It used to be that if a cigar smoker enjoyed using wood spills to light up, he needed a steady supply of cedar sheets like the kind manufacturers place in cigar boxes.
The idea is to tear a thin strip off the cedar sheet and use a match or lighter to spark the strip. The smoker then slowly toasts the cigar by rotating the foot of it over the orange triangle of flame that reaches up from the spill.
Compared to a torch lighter, it's a slow process. But it's the deliberate action of the the spill that makes it a truly elegant method to light a premium cigar. And, for a long time, cedar sheets from cigar boxes were the only source for spills.
Now the smoker who prefers lighting up with a cedar spill has not one, but two commercial products to choose from on the market. One comes from Commonwealth Cedar Spills, which we highlighted a couple years back, and the other is produced by a company called Cigar Reserve.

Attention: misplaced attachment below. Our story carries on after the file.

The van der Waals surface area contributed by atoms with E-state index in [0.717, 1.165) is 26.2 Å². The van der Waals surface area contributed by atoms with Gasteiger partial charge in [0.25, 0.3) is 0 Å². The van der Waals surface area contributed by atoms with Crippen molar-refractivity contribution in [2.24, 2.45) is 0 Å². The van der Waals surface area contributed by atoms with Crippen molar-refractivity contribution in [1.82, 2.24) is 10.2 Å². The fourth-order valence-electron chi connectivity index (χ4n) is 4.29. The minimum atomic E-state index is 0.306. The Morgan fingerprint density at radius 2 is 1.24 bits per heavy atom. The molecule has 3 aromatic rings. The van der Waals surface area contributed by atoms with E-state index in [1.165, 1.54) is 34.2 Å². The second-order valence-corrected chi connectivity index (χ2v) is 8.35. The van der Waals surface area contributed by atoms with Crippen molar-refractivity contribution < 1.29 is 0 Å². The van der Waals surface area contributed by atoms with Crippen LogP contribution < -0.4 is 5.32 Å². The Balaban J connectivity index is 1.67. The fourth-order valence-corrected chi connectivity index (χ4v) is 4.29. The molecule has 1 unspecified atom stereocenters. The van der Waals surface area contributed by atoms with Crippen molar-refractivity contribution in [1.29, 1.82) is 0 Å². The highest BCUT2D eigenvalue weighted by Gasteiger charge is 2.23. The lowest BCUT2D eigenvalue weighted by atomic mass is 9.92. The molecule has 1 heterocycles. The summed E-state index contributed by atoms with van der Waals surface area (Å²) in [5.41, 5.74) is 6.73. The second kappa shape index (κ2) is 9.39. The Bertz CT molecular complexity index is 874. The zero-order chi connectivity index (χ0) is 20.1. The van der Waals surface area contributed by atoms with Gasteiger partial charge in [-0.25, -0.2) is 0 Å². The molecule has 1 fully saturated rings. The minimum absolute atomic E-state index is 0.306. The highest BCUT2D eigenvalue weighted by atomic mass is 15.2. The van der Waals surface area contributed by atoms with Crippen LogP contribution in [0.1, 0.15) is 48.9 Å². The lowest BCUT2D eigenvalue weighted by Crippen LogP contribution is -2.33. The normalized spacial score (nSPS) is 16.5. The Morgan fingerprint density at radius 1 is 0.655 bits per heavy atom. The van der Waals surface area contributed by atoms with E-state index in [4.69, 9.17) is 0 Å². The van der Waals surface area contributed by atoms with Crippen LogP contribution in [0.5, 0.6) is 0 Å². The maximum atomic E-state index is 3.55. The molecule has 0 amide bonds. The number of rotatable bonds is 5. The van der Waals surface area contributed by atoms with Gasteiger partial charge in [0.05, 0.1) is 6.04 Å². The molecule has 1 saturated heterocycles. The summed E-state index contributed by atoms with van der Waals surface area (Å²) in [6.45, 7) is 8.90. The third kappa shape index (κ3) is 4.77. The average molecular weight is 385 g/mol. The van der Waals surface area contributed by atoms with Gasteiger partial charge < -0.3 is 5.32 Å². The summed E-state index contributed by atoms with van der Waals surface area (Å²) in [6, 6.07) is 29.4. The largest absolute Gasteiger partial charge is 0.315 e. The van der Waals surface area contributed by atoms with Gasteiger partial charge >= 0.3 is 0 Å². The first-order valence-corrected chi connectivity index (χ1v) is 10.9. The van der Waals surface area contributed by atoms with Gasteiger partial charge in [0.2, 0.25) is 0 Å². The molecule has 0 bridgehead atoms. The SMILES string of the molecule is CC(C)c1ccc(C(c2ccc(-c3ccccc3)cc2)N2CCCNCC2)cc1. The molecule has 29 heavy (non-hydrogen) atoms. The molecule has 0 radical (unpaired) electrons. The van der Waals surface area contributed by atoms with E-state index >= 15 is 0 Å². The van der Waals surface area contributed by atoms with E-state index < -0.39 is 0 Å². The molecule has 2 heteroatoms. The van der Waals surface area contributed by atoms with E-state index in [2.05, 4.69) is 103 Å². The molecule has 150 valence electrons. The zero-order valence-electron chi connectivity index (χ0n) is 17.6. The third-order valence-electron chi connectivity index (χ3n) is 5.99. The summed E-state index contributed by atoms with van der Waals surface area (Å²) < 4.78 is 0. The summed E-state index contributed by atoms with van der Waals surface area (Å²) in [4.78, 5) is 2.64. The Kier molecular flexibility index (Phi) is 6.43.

Cigar Reserve uses Spanish cedar grown in Portugal to create its spills. The cedar is first shipped to North Carolina where it is cut into very thin strips that resemble veneer. These strips are then sent to Portland, Oregon, where they are then shaped further into cedar spills.
The Cigar Reserve spills are nearly nine inches long, with one end resembling the handle of a rapier sword, and the other, a bent knife-tip. Compared to a spill that is torn from a cedar sheet, the Cigar Reserve spill burns slower and much more consistent, giving you ample time to toast your cigar.
Cigar Reserve sells its spills in boxes of 25 for $14.95, or in 50-count boxes that cost $19.95. For $15 more, the company will engrave a custom message on the spill, too.
For more information, visit http://cigarreserve.com/
For tips on how to use cedar spills, check out Cigar and Cedar Spills.
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